Guzmán Capron first began experimenting with textiles at the University of Houston, where she received a BFA in painting. Inspired by the rich landscape of patterns and colors offered in the secondhand clothes and fabrics she found in local thrift stores, she began incorporating recycled textiles into her practice, even learning to sew in the process. She continued this work at California College of the Arts, where she graduated with an MFA in 2015.
MARIA A. GUZMÁN CAPRON, Me Veo en Ti, 2022. COURTESY OF THE ARTIST AND SHULAMIT NAZARIAN, LOS ANGELES.
The evolution of Guzmán Capron’s practice has been molded by her time in the Bay Area, where she has resided for almost a decade. She credits the region’s Latinx communities and its history of embracing craft for influencing and nurturing her art.
Maria A. Guzmán Capron, installation view of “Olas Malcriadas” at Texas State Galleries, 2021. Courtesy of the artist and Shulamit Nazarian, Los Angeles.
“A lot of the questions I seek to ask through my work, I’ve been asking since I was a child in what felt like isolation,” Guzmán Capron reasoned. “But as a part of a larger Latinx community, and in having these conversations around gender and culture, I’m learning we all have these questions and are finding the language to identify it together.” Creating her own context, she forms new mythologies and visual languages in her oeuvre to populate the limbo of her immigrant experience.
Playing with shape and dimension, Guzmán Capron presents viewers with a sensorial feast. At “Olas Malcriadas,” her 2021 solo exhibition at Texas State Galleries, the walls were painted vibrant hues. “My work is all about color,” Guzmán Capron said. “It felt incomplete to exhibit simply on white walls.” Sprawled across the exhibition floor was a sculpture, Mar (2021), which measures over 20 feet long, unfolding like a giant rag doll. Its massive scale transforms the artist’s recognizable, undulating silhouettes into a landscape. Enveloping and pillow-like, the piece is an invocation of touch and, ultimately, an invitation for connection.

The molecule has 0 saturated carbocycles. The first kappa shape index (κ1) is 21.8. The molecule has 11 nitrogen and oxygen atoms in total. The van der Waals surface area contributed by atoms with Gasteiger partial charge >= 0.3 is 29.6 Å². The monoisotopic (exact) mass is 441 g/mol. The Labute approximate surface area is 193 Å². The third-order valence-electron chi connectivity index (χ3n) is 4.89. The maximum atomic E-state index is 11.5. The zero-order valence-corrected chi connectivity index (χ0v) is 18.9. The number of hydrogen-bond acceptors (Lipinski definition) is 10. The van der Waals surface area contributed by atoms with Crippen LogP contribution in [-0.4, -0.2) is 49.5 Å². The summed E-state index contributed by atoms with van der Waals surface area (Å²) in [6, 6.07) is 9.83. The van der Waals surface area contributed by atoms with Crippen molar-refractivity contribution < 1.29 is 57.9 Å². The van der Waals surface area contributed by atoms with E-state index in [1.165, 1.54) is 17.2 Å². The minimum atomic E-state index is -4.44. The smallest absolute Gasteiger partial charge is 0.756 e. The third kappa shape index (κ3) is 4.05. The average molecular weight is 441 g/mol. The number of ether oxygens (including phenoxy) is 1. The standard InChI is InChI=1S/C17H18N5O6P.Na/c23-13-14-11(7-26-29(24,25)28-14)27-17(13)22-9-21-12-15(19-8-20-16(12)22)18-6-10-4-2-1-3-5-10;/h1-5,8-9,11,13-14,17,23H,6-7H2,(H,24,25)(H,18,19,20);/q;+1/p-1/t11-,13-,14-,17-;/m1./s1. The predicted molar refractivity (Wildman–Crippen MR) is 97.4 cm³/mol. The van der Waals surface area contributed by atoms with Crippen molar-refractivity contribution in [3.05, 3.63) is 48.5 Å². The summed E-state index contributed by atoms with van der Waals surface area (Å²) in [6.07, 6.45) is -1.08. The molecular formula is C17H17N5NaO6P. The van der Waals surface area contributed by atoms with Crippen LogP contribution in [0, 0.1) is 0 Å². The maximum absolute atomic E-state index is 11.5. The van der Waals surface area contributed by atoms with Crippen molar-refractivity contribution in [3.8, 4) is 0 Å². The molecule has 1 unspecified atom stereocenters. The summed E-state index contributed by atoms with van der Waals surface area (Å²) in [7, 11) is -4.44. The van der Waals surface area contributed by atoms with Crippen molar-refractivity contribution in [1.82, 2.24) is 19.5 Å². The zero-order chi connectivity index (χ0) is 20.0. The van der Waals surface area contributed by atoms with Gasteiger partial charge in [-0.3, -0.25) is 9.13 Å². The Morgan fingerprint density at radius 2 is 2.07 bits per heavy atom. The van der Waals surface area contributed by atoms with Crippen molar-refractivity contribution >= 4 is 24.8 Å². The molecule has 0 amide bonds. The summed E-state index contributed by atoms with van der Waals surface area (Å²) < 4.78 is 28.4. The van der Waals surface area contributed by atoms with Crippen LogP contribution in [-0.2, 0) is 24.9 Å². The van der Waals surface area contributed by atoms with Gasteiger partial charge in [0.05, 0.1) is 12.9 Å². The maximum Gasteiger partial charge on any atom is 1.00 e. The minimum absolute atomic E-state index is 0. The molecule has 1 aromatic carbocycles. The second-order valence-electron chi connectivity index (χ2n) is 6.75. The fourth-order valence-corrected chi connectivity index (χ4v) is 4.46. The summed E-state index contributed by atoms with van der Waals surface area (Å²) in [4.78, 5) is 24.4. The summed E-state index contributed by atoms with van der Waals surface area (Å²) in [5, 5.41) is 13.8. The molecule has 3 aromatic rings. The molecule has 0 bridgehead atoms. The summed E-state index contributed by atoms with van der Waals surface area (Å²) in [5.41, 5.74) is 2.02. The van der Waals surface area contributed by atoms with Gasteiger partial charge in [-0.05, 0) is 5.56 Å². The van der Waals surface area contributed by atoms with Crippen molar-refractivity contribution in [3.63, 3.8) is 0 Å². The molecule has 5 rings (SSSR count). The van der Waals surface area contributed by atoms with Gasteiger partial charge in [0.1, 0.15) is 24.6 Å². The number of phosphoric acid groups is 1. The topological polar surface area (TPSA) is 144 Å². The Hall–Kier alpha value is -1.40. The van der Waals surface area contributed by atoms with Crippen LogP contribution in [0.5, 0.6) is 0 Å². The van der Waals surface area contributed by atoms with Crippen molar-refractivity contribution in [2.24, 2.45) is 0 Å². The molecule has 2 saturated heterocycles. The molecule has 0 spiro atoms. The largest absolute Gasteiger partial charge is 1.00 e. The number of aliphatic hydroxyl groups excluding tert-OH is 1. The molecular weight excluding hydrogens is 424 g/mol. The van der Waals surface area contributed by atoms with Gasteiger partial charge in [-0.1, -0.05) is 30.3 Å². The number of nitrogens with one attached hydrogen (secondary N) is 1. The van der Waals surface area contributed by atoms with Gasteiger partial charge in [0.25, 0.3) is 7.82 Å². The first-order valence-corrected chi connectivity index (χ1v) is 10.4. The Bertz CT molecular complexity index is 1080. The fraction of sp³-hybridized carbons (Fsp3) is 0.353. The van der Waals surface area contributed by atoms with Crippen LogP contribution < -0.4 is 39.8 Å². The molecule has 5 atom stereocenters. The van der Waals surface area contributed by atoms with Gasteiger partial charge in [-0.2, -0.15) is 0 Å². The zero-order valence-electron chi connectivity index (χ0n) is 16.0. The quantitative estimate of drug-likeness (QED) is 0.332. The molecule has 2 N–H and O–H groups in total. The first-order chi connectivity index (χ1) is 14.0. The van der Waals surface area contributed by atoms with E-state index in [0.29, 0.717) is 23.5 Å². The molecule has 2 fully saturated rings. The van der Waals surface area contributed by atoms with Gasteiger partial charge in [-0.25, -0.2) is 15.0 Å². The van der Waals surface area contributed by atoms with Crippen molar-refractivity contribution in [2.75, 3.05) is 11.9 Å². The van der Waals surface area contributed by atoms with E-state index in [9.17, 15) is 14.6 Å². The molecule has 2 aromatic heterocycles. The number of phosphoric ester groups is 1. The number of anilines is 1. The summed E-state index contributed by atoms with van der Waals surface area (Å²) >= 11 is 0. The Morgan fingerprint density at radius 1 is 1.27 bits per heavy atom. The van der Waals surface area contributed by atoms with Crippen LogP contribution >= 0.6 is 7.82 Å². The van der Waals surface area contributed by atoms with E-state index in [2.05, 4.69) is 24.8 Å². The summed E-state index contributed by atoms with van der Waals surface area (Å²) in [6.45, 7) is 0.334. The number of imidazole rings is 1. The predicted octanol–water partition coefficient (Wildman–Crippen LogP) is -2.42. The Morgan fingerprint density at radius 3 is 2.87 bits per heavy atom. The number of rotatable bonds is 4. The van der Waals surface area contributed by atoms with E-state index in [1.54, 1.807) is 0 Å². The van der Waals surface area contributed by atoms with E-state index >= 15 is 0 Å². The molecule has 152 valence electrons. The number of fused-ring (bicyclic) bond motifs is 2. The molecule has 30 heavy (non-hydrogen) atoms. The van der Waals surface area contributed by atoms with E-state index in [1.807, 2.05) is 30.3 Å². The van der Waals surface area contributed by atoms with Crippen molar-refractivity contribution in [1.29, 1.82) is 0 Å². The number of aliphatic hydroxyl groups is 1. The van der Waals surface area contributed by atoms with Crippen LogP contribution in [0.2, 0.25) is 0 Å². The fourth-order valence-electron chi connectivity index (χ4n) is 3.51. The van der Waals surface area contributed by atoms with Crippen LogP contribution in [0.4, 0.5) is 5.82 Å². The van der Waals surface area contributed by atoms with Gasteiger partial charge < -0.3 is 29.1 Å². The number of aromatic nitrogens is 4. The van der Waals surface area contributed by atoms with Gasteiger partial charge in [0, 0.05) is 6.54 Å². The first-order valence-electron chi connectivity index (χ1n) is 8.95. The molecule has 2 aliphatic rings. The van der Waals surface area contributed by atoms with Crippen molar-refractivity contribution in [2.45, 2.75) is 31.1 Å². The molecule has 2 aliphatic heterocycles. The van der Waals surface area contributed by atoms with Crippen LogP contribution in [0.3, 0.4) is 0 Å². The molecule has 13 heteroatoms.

Maria A. Guzmán Capron, Me Contuve, 2022. Photo by Sarah Flora. Courtesy of the artist and Shulamit Nazarian, Los Angeles.
This tactility appears throughout Guzmán Capron’s work, particularly in the artist’s depiction of hands. Stuffed with batting, fingers and hands protrude from works like Enamorada (2022) to draw attention to a tender caress. Meanwhile, Me Contuve (2022), which was recently acquired by FAMSF, features a femme figure cradling a smirking, bodiless head in her hands. For Guzmán Capron, softness is used as a mechanism to not only bring an awareness to the body, but also to the binaries that often dictate how a body moves through the world.
Guzmán Capron’s work is an exercise in world-building. Through her exaggerated characters, she prods viewers to imagine an alternate reality. “I think of them as super-human,” she said of her avatars. “The physicality of their proportions [and] their muscularity [are meant to convey] that, as beings, they see the binary and they are asking for more, for something beyond.”